You Don't Train Hard- But You're Fixable

You Don't Train Hard- But You're Fixable

If I could assign a singular cause for why most trainees don’t see the effect they’re expecting, it would be a severe inability to accurately judge their effort in the gym.

It shouldn’t be too surprising to hear that we’re all susceptible to the occasional subconscious ego-stroking, but the degree to which this happens is slightly unsettling, even for me.

Our self-assessments typically deviate wildly from reality.

The proof is evident across many domains: we think we work harder than we actually do in our jobs; we’re convinced that nobody could be as committed the cause (whatever it is) as we are; and we believe that the sum of our idealized goodness collectively outweighs that of our realized flaws, even when all evidence points to the contrary.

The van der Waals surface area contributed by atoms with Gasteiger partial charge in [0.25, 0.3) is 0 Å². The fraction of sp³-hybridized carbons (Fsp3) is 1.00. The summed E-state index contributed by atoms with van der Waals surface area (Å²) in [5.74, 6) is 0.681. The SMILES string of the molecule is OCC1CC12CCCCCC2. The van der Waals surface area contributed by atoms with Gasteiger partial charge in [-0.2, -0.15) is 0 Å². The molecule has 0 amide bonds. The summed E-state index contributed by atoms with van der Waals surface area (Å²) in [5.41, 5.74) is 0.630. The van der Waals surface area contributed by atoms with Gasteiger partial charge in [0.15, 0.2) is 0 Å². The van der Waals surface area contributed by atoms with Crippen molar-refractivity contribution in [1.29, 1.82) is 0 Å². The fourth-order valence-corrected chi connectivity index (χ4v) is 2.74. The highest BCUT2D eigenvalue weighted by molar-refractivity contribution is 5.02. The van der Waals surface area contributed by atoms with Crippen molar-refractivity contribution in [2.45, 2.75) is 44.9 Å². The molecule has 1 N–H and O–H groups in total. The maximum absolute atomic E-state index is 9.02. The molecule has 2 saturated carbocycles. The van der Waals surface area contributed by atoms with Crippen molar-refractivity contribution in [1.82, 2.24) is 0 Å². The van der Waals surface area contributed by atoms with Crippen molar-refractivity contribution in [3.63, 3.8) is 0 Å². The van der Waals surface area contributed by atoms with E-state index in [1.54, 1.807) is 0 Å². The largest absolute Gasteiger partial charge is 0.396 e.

We desperately cling to the idea that we're the hardest working, the most dedicated, and the most on-top-of-our-shit.

It’s not always our faults, though. The problem is often rooted deeper than superficial laziness or inability.

There are physiological and psychological barriers that our bodies just don’t want to surpass. And that leads to tangible restraints on what we’re able to do—not via conscious decision-making, but because of biological adaptations. Evolutionarily, effort has been useful up to a point of diminishing returns. Short bursts of high-output were indispensable when fleeing from a sabertooth tiger, or in a fight-to-the-death with the Alpha for pack dominance. But this was always followed by an much-longer period of mandatory recovery. Or said another way, overexertion led to vulnerability.